11. Host Papa purchases enough wind and solar green energy certificates to completely offset greenhouse gas produced by their electricity providers. Located in Toronto, Ontario, Canada.
  12. Ilisys is provides 100% carbon neutral hosting through solar and wind energy credits. Also plants trees to offset unavoidable pollution such as commuting by staff. Recently bought by MYOB. Offices and datacenter in Perth, Australia.
  13. Iron Mountain produces their own solar power, though I’ve read elsewhere that they also purchase energy credits. Located in Ponoma, California.
  14. Lightbeing Creations uses 100% renewable energy. They use a 100% solar powered datacenter in California, and have wind-powered offices in Trowbridge, between Bristol and London.
  15. pair Networks is carbon-neutral through green a carbon credit program. They also operate an energy efficient office that is an exceptional-sounding healthy working environment. Offices in Pittsburgh, Pennsylvania.
  16. Planet Mind uses solar and wind power, “provided by a grid-intertied solar array.” Office located in Nederland, Colorado.
  17. Rackspace buys green energy credits and is investing in building green dataservers. Rackspace in London is carbon neutral through tree planting, and has green plans for a campus in San Antonio and a datacenter in England. Rackspace’s datacenters are located in San Antonio and Dallas in Texas, Herndon Virginia, and London, with offices in San Antonio and London.
  18. Solar Energy Host is off-grid and 100% solar powered – no carbon credits. They use a data center located in Romoland, California. Offices are in British Columbia, Canada.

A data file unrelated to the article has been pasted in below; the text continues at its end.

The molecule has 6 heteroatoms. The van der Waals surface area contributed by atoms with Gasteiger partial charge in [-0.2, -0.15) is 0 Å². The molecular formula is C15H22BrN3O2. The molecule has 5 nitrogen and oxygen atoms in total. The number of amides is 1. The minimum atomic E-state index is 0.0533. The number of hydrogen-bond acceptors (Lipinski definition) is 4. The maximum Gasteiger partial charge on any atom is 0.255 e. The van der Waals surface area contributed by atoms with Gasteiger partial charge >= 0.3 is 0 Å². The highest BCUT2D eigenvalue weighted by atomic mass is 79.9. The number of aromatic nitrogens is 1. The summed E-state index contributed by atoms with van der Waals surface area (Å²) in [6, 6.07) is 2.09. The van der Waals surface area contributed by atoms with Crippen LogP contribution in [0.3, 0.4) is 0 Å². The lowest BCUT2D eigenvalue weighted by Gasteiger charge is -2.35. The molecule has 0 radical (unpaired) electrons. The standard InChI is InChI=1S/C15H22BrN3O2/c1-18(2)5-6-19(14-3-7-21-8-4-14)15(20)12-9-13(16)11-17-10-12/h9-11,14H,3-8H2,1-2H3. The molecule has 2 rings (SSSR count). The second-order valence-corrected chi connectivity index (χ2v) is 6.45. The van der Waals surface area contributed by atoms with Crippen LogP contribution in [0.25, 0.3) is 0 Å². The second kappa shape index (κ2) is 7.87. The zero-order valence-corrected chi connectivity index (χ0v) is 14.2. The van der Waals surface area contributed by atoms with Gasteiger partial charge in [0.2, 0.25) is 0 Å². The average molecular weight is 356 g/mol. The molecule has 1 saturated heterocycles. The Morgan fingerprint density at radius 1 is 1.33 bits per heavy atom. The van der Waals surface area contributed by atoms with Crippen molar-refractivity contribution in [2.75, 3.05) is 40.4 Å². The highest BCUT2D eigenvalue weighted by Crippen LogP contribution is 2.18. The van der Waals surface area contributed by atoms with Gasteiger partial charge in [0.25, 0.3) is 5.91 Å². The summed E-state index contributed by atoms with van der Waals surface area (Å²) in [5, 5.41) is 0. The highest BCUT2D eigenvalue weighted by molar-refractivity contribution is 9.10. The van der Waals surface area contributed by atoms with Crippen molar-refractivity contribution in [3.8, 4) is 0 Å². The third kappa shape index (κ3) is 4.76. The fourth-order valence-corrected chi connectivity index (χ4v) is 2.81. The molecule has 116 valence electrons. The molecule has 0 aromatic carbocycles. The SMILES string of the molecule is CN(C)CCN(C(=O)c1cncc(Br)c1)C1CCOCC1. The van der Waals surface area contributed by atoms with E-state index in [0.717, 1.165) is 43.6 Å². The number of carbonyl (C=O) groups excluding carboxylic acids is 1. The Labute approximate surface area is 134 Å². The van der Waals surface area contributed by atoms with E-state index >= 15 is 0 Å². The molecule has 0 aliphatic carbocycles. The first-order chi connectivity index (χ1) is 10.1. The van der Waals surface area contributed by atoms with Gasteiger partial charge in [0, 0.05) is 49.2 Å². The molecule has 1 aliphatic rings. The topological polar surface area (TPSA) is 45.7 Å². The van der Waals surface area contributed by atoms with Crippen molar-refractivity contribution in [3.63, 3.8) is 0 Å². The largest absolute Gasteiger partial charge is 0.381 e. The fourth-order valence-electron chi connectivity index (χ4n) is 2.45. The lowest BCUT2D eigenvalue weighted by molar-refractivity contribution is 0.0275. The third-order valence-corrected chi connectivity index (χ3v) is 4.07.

19. SustainableWebsites is 100% carbon neutral through purchased RECs (Renewable Energy Credits) from the Mountain View Wind facility in San Gorgonio Pass, California. Profits from web hosting services are re-invested in SustainableMarketing, a unique community giving green entrepreneurs advice and tools needed to bring their marketing to a professional level, in an ethical and sustainable manner. Uses a datacenter in Dallas, Texas, and another in New Jersey. Offices in San Francisco, California.
  20. WebCtel is a small solar energy producer. They use their energy to power two services: web hosting and an ISP. Located in Cambridge, MA.
  21. WebHostingBuzz is carbon neutral, through tree plantation projects, in partnership with the International Tree Foundation. Headquartered in Delaware, USA

Got suggestions and additions? Please leave a comment here or contact me.

Green Web Hosting Quest – turning a rant into an opportunity

My site was down for about 12 hours on Friday. 12. Hours. Aurgh! 12! When I called tech support I was told that they have backup servers that can be used if customers like me have an emergency need. “Techguy” said they’d get my files “moved to the backup within 24 hours.”

  1. “If,” huh? Ha.
  2. For “customers like me?” Does that mean they only have backups for the really really upset customers who catch on to an outage, call, and are ready to leave?